What is the window on Whisenhunt as coach? Will the Titans' front office give him a fair chance to get things turned around?

Kuharsky: Tommy Smith, who heads the ownership group and is the team president and CEO, has publicly backed both Whisenhunt and general manager Ruston Webster. I don’t see a change coming at either spot, but the tide needs to start changing in a hurry, or they could both be done after the 2015 season. Whisenhunt was entirely too inflexible in his first season, failing to bend his system to fit what he inherited. Webster’s 2014 draft class was pretty good, but his record with free agents beyond Delanie Walker and the injured Bernard Pollard is horrific.

I saw the Colts hand off three times in their first possession in Dallas before punting. Are they still of the thinking that they must run and find balance? If so, why is that? Why don’t they turn QB Andrew Luck loose and take their chances?

Wells: Colts coach Chuck Pagano said this week that his team has to be able to run the football in the playoffs. The reality is, any chance for the Colts to have a successful running game ended on the night of Nov. 16, when running back Ahmad Bradshaw was lost for the season with a fractured fibula. Things were working well with the Bradshaw-Richardson duo. The Richardson-Boom Herron duo? The same can’t be said. That was evident when the Colts rushed for 1 yard -- yes, 1 yard -- against the Dallas Cowboys on Sunday. That means Luck will have to lead the Colts if they expect to have any chance of making a run in the playoffs. And at this moment, the Colts don’t even appear to be a team that can win its wild-card playoff game.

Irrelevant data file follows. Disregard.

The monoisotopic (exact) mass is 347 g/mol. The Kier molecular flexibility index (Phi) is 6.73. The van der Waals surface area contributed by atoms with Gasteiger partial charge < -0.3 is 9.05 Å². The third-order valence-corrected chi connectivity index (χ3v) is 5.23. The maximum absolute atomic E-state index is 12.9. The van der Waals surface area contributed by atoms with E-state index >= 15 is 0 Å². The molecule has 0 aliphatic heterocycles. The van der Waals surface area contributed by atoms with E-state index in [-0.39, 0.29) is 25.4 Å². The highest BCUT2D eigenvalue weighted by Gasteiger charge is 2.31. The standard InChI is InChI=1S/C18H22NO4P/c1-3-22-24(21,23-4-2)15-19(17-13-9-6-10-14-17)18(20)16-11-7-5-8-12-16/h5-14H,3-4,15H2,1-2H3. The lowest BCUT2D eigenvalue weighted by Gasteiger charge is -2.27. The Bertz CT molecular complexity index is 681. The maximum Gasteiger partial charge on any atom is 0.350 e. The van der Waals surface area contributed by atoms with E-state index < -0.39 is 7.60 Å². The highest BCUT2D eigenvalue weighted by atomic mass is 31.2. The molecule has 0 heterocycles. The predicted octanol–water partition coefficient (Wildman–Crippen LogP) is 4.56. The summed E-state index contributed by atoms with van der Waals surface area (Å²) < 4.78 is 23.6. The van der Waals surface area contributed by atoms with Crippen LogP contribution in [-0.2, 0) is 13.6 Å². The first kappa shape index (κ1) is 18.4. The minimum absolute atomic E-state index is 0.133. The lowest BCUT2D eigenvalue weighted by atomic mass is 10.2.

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INDIANAPOLIS -- The Indianapolis Colts were without four starters in practice on Wednesday.

Tight end Dwayne Allen (knee), offensive tackle Gosder Cherilus (groin), linebacker Bjoern Werner (shoulder) and linebacker Jerrell Freeman (hamstring) all sat out. Allen isn't expected to play against the Tennessee Titans this Sunday.

Offensive linemen Hugh Thornton and Joe Reitz both practiced. Thornton has missed the past four games with a knee injury. Reitz has missed the past two games with a high-ankle sprain.

Here's the rest of the Colts' injury report from Wednesday:

Limited practice: Receiver T.Y. Hilton (hamstring); linebacker Erik Walden (knee)